The Transformation of Andrew Sullivan

October 16, 2006 | By | Reply More

Sullivan is a terrific writer who happens to be gay, Republican and a former supporter of Bush’s military adventure in Iraq.  He was interviewed by with regard to his new book, The Conservative Soul: How We Lost It, How to Get it Back. Sullivan’s blog, “The Daily Dish,” can be found here

Sullivan’s interview touches on the topics that include gay Republicans and Bush’s alleged “war on terror.”  Here’s an excerpt:

I don’t know why, by the way, the angriest people in this country are not those who opposed the war but those of us who supported it. I mean, we were completely deceived. It never occurred to me that they would not send enough troops to keep the peace or establish order, or, when presented with the evidence that they needed to do so, would simply refuse to entertain the argument. It’s still incredible to me. . . .  I feel a deep sense of responsibility for not being more skeptical about the Bush people and what they were telling us before the war. I think I was way too gullible. I wanted, in a time of war, to give the president every benefit of the doubt. I was dumb to do so. And I certainly also feel, as a supporter of the war, extreme anguish about the lives that are currently being lost in that country by innocent people, as well as the horrible betrayal of American values.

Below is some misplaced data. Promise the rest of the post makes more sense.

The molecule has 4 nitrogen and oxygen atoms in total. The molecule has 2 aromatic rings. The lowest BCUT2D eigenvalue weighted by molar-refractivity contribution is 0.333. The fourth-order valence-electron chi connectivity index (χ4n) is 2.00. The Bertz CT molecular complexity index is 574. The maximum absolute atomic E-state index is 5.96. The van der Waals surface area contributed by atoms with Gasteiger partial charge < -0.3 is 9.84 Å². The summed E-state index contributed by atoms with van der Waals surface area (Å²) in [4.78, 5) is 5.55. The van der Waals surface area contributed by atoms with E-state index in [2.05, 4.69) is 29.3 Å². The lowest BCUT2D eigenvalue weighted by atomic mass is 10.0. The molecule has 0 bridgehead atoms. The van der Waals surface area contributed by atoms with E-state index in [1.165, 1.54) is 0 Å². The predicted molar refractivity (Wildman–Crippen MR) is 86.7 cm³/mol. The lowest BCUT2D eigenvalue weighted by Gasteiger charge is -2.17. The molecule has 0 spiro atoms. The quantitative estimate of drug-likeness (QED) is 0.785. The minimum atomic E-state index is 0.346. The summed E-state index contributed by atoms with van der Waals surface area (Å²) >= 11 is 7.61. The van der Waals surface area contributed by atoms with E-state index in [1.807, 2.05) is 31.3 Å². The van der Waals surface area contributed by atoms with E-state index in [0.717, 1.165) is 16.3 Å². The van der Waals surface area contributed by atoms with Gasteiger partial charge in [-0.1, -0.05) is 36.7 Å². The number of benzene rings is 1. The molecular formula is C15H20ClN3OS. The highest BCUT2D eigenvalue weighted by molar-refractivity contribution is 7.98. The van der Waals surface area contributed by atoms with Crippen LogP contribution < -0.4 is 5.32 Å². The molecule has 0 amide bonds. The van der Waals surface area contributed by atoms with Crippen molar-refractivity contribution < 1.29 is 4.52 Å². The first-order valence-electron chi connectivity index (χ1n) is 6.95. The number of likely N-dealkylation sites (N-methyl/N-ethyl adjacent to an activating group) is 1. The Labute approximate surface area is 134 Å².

All I can do — part of what this book is about — it was really prompted partly by my own frustration at the Republican Party, but it was also directed at a criticism of my own certainty before the war. It really shook me, that I had bought hook, line and sinker this entire certain ideology. I realized if I had stuck to my principles I would have been more skeptical, and I regret that. I think, and the only way I can explain that, and it’s not excusing it, is the shock of 9/11 and the fear of the unknown. If you look back, it’s easy to say that we shouldn’t have been afraid of a possible attack with WMDs, but that distorted my judgment. This book is an attempt to atone for that and to ask the deeper questions about why I made the wrong judgment.


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Category: Iraq, Politics, War

About the Author ()

Erich Vieth is an attorney focusing on consumer law litigation and appellate practice. He is also a working musician and a writer, having founded Dangerous Intersection in 2006. Erich lives in the Shaw Neighborhood of St. Louis, Missouri, where he lives half-time with his two extraordinary daughters.

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